Rabbits need a safe indoor environment. Even though rabbits were traditionally kept in outdoor hutches this is not safe due to predators, parasites, and extreme weather conditions.  Predators can break into and attack or kill pet rabbits who are not able to run away. (Even if the predator is not able to break in, rabbits can get so scared from the ordeal that they go into cardiac arrest.) Scary smells and sounds can cause chronic anxiety. Parasites such as ticks, mosquitoes, fleas, flies, and other insects can spread diseases. Hot temperatures can be deadly. In the wild, rabbits would have their cool underground burrows to hide in. When stuck in a hutch rabbits can develop heatstroke.

Whenever possible we strive to adopt rabbits into homes where they will be able to free-roam.  Free-roam means the rabbit will spend little to no time locked in a habitat. Instead, they would be free to explore the home or a specific bunny-proofed room and return to their habitat as they see fit.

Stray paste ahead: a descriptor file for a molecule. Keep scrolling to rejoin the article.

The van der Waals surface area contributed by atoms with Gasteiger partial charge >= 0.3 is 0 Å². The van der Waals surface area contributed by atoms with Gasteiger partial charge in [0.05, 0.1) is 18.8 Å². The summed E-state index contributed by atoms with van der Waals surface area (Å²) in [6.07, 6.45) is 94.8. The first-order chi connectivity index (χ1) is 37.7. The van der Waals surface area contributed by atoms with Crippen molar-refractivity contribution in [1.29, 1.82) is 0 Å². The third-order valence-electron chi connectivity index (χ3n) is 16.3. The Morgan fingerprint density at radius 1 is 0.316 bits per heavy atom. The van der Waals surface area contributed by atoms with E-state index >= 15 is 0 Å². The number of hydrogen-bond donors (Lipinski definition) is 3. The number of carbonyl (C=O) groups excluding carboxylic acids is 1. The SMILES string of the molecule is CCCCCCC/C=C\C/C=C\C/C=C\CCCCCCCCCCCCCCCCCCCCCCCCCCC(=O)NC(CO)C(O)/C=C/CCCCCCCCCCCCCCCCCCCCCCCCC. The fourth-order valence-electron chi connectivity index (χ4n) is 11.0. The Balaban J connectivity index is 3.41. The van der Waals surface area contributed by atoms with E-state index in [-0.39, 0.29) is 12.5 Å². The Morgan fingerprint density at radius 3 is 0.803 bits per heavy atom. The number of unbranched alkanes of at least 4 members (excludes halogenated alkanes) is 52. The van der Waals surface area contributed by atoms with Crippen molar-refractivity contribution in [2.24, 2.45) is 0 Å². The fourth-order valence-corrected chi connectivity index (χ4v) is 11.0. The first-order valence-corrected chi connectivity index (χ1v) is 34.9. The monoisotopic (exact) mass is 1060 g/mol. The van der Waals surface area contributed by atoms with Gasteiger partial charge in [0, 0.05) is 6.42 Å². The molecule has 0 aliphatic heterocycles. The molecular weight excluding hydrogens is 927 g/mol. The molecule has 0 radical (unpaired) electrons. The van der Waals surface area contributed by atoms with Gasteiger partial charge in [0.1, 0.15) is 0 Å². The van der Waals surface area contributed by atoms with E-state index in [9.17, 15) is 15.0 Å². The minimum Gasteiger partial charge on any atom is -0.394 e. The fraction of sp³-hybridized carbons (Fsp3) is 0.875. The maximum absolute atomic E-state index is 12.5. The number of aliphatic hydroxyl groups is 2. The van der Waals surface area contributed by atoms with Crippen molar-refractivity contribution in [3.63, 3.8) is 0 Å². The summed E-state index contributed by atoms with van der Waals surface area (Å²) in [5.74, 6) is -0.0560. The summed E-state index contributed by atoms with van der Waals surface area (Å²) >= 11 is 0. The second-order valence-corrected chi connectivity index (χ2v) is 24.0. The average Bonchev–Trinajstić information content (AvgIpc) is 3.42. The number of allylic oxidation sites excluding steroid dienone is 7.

Even if your rabbit will be free-roaming they should have a minimum of 4×4 ft or 3×5 ft area (16 sq ft) habitat that will be their home base. Some examples of approved habitats include the ones below:

 

 

 

Suggestions (these are some options but any pens that fit the size requirements will be approved): Pet Playpen, Foldable Playpen, DIY Cubes (need at least 32), DIY Connectable Grids, Exercise Pen, Playpen, Exercise Pen.

 

Just like with a baby or puppy before you introduce your bunny to its new home you will need bunny proof your home. Try to get down to their level by getting on your hands and knees to look around the areas and rooms they will be roaming; but also consider that a determined rabbit can jump as high as 4 feet so check tabletops and bookshelves for hazards as well.  There are 3 things you will need to consider: that there is nothing in their environment that can hurt them, that there is nothing valuable that they can hurt or damage, and lastly that they have a healthy outlet for their natural instincts.

Trying to get a rabbit to not chew or dig is like asking them to not be rabbits. Chewing is how rabbits grind their teeth; which continue to grow throughout their entire lives and can cause serious medical concerns if they overgrow. Providing lots of chew toys will keep their teeth healthy and provide an outlet that would reduce the chances they are destructive.